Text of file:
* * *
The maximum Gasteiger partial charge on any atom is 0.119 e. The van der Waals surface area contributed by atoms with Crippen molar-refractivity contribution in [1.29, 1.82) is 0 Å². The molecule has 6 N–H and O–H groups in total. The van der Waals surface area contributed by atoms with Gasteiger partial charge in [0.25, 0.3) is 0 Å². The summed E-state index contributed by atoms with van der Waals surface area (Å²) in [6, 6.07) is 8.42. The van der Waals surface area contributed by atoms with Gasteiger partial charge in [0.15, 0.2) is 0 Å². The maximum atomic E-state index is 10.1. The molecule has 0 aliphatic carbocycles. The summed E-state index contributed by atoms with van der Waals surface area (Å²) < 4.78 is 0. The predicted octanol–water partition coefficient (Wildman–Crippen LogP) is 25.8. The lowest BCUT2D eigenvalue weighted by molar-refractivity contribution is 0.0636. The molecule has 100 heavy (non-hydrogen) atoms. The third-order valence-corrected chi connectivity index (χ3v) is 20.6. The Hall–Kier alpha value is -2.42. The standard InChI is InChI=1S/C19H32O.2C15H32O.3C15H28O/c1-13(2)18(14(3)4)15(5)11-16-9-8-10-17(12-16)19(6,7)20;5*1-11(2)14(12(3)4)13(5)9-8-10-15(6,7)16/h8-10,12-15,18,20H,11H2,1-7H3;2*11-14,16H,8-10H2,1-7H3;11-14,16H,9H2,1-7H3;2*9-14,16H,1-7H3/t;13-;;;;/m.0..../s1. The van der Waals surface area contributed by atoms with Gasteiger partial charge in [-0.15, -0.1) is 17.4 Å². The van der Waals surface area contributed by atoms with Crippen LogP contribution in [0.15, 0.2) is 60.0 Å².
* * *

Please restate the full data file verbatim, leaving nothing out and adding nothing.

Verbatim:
The maximum Gasteiger partial charge on any atom is 0.119 e. The van der Waals surface area contributed by atoms with Crippen molar-refractivity contribution in [1.29, 1.82) is 0 Å². The molecule has 6 N–H and O–H groups in total. The van der Waals surface area contributed by atoms with Gasteiger partial charge in [0.25, 0.3) is 0 Å². The summed E-state index contributed by atoms with van der Waals surface area (Å²) in [6, 6.07) is 8.42. The van der Waals surface area contributed by atoms with Gasteiger partial charge in [0.15, 0.2) is 0 Å². The maximum atomic E-state index is 10.1. The molecule has 0 aliphatic carbocycles. The summed E-state index contributed by atoms with van der Waals surface area (Å²) < 4.78 is 0. The predicted octanol–water partition coefficient (Wildman–Crippen LogP) is 25.8. The lowest BCUT2D eigenvalue weighted by molar-refractivity contribution is 0.0636. The molecule has 100 heavy (non-hydrogen) atoms. The third-order valence-corrected chi connectivity index (χ3v) is 20.6. The Hall–Kier alpha value is -2.42. The standard InChI is InChI=1S/C19H32O.2C15H32O.3C15H28O/c1-13(2)18(14(3)4)15(5)11-16-9-8-10-17(12-16)19(6,7)20;5*1-11(2)14(12(3)4)13(5)9-8-10-15(6,7)16/h8-10,12-15,18,20H,11H2,1-7H3;2*11-14,16H,8-10H2,1-7H3;11-14,16H,9H2,1-7H3;2*9-14,16H,1-7H3/t;13-;;;;/m.0..../s1. The van der Waals surface area contributed by atoms with Gasteiger partial charge in [-0.15, -0.1) is 17.4 Å². The van der Waals surface area contributed by atoms with Crippen LogP contribution in [0.15, 0.2) is 60.0 Å².